Chelsey Perkins grew up in Crosslake and is a graduate of Pequot Lakes High School. She earned her Bachelor's degree in professional journalism from the School of Journalism and Mass Communication at the University of Minnesota - Twin Cities. Perkins has interned at the Lake Country Echo and the Rochester and Austin Post-Bulletins and also worked for the student-run Minnesota Daily newspaper as a copy editor and columnist during college. She went on to intern at Utne Reader magazine, where she was later hired as the research editor. Before joining the Brainerd Dispatch, Perkins worked as a staff writer for the Pineandlakes Echo Journal.
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There will be no new trial in the case of stray voltage impacting a Pine River dairy farm operation, a Cass County judge ruled Wednesday, Jan.
Nearly 60 years ago on a stiflingly hot summer day in Montgomery, Ala., a young preacher spoke to his congregation on the importance of conquering self-centeredness. "An individual has not begun to live until he can rise above the narrow horizons of his particular individualistic concerns to the broader concerns of all humanity," the man said. That man and his legacy were honored Monday, Jan. 19, both nationally and locally as part of Martin Luther King Jr.
There will be no new trial in the case of stray voltage impacting a Pine River dairy farm operation, a Cass County judge ruled Wednesday. Lawyers for Brainerd electrical cooperative Crow Wing Power, which last October was ordered to pay Randy and Peggy Norman $6.3 million in economic and nuisance damages, sought a new trial, claiming irregularities in the court proceedings, misconduct and excessive damages. For nearly 20 years, the Normans claimed to have experienced mysterious health issues with their dairy herd that eventually led them to shutter their business in 2012, following privately
Fulfilling a campaign promise, County Recorder-elect Mark Liedl entered into an agreement with the Crow Wing County Board on Tuesday, Dec. 30, to retain his role as land services director while eliminating the recorder's salary from the county budget. The move, which will save the county $107,096 in salary and benefits, will translate into a reduction in the property tax levy next year, said Tim Houle, county administrator. "If you're going to reduce expenses, you're still going to bring in the same amount of fees presumably," Houle said.
The Crow Wing County Board approved the merger of two county committees into a new Natural Resources Advisory Committee at its Tuesday, Dec. 30, meeting. The Parks and Trails and the Lands and Forestry advisory committees share mutual interests and maintaining separation between them represented an "old way of thinking," said Mark Liedl, land services director. "It's just cumbersome to have separate and not integrated committees," he said. "We look at it more holistically.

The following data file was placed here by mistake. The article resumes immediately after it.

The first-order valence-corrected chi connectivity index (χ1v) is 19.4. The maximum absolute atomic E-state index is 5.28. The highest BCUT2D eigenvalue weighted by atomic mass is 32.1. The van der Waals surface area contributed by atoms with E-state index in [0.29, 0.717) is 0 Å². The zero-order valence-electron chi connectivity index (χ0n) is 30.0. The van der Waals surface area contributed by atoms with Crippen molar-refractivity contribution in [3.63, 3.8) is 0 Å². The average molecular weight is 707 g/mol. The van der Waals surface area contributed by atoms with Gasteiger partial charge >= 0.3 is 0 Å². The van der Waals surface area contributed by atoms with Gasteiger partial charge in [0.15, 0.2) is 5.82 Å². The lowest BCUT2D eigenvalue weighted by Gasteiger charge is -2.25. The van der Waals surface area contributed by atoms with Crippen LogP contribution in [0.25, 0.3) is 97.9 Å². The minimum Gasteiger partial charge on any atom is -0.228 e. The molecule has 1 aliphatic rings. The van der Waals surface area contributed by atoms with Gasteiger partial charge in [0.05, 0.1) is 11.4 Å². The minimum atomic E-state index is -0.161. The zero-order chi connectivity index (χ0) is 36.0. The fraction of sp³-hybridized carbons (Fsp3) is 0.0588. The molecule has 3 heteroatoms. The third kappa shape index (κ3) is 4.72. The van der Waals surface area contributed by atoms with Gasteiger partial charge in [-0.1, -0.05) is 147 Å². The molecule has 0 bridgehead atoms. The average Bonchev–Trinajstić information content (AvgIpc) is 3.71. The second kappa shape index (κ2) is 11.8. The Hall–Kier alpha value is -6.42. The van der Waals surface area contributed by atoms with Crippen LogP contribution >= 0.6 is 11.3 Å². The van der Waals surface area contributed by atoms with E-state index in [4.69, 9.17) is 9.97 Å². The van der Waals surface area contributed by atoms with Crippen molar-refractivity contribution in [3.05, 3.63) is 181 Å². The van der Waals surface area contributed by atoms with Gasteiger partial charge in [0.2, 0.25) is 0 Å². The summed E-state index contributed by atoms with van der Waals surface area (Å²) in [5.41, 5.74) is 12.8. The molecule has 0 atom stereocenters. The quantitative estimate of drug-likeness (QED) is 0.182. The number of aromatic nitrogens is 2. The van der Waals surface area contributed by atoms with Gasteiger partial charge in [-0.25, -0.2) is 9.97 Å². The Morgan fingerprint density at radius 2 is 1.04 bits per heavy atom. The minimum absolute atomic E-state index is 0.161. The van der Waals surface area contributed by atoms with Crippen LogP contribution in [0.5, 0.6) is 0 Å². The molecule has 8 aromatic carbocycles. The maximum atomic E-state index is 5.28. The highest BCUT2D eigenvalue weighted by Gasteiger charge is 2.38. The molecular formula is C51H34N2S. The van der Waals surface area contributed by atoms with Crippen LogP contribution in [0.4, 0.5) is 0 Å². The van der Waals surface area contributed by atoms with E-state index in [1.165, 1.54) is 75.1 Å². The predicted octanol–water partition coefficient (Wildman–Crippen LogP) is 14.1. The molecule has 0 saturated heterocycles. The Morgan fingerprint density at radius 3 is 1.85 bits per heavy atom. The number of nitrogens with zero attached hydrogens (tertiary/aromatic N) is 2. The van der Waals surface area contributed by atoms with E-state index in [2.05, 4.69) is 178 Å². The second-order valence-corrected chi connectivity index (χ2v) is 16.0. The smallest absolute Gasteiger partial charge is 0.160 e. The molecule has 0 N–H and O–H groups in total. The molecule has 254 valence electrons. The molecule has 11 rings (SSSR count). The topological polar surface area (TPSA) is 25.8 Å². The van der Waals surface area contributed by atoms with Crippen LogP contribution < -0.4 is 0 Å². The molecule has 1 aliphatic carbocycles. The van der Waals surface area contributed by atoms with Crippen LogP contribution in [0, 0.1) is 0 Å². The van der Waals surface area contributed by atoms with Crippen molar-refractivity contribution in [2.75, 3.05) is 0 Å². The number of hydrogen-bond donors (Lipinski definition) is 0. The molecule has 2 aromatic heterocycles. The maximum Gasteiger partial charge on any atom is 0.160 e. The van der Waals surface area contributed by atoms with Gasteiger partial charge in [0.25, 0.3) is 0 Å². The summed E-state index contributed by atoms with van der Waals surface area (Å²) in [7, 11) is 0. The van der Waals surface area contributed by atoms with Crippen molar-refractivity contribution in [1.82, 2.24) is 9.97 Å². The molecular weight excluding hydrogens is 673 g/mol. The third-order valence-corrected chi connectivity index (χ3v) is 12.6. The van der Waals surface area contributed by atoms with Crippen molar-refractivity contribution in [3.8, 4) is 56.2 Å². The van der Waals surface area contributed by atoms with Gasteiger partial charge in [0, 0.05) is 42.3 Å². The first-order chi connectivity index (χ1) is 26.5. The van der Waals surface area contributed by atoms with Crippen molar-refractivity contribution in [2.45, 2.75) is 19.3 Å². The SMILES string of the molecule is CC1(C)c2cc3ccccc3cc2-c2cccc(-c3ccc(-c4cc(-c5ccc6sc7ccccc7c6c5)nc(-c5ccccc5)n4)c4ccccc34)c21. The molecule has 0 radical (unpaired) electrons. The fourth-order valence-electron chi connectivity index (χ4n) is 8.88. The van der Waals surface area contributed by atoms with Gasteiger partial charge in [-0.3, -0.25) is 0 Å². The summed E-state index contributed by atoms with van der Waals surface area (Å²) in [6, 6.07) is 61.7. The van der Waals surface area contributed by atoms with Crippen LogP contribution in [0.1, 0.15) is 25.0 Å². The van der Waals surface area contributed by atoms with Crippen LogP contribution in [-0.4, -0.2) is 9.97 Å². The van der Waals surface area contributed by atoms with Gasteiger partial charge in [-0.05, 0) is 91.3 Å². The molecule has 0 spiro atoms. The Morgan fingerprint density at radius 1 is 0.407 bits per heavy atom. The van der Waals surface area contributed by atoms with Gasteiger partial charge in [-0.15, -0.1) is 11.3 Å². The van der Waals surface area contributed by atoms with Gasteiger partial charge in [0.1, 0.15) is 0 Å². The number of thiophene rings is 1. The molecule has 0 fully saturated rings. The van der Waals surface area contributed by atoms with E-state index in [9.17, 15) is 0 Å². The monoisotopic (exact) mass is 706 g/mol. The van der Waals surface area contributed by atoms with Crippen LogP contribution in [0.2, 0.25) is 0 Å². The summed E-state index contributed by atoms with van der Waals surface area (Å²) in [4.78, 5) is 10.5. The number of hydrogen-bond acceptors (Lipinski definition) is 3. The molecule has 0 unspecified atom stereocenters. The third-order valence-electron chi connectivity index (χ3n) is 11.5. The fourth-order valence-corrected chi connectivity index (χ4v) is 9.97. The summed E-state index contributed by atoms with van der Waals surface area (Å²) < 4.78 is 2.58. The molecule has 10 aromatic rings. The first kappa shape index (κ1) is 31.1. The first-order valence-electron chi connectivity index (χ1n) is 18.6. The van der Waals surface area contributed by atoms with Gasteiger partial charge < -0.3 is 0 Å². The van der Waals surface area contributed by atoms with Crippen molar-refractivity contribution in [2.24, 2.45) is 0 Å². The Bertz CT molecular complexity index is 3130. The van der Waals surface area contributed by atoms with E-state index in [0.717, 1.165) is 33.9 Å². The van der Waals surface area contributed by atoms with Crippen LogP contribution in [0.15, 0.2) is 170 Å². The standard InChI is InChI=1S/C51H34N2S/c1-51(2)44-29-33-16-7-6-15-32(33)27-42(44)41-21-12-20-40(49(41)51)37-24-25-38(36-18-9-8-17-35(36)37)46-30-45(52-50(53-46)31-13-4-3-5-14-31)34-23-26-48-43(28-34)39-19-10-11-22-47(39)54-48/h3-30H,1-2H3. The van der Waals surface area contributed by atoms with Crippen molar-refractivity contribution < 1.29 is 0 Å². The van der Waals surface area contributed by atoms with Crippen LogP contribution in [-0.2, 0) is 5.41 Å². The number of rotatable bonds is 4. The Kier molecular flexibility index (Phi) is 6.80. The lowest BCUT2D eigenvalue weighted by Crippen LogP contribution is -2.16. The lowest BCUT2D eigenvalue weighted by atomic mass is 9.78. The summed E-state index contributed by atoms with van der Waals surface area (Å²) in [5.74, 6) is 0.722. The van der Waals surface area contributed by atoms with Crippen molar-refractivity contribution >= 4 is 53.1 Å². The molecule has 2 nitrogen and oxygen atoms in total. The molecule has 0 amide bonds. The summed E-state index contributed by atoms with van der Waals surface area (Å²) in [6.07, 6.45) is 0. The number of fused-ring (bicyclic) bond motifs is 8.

Returning elected Crow Wing County officials will receive a 2 percent salary increase in 2015, the county board decided Tuesday, Dec. 30. Tamra Laska, human resources director, said the increase matches the general wage adjustment for those county employees not participating in performance-based pay. The highest paid elected county official is County Attorney Don Ryan, who is set to make $117,684 in 2015.
Four Crow Wing County employees are retiring after a combined 115 years of service. The county board recognized Auditor/Treasurer Laureen Borden and Recorder Kathy Ludenia, who both chose not to run for re-election in 2014.
The Crow Wing County Board certified its finalized property tax levy for 2015 Tuesday, Dec. 16. The action makes it official: For the fifth straight year, Crow Wing County has reduced its tax burden on residents. Based on preliminary data from the 87 counties in Minnesota, Crow Wing is one of three to lower its levy from the previous year. The county will collect $34,464,912 in taxpayer dollars next year, which will cover approximately 50 percent of its overall budget.
Who lives next door is becoming increasingly difficult to decipher for many Crow Wing County residents as the popularity of single-family vacation rentals escalates. For a group of concerned property owners, what goes on at some of these dwellings is likewise becoming increasingly difficult to bear, and in July they asked the Crow Wing County Board for help at a public forum. Complaints centered on one rental property in particular, located on Lake Hubert in Nisswa, that neighbors say is consistently a nuisance.
The bells are back. The Brainerd Lakes Salvation Army kicked off its annual Red Kettle Campaign on Thursday, Nov. 20, with a goal to collect $130,000 this holiday season. Scott Strissel, captain of the local Salvation Army branch in Brainerd, said the organization has seen an increase in need over the past year and is hoping the generosity of lakes area residents can help to meet it. In 2013 and so far this year, the need in the community has outperformed total income, he added. "We see an increase in people we are serving monthly," Strissel said.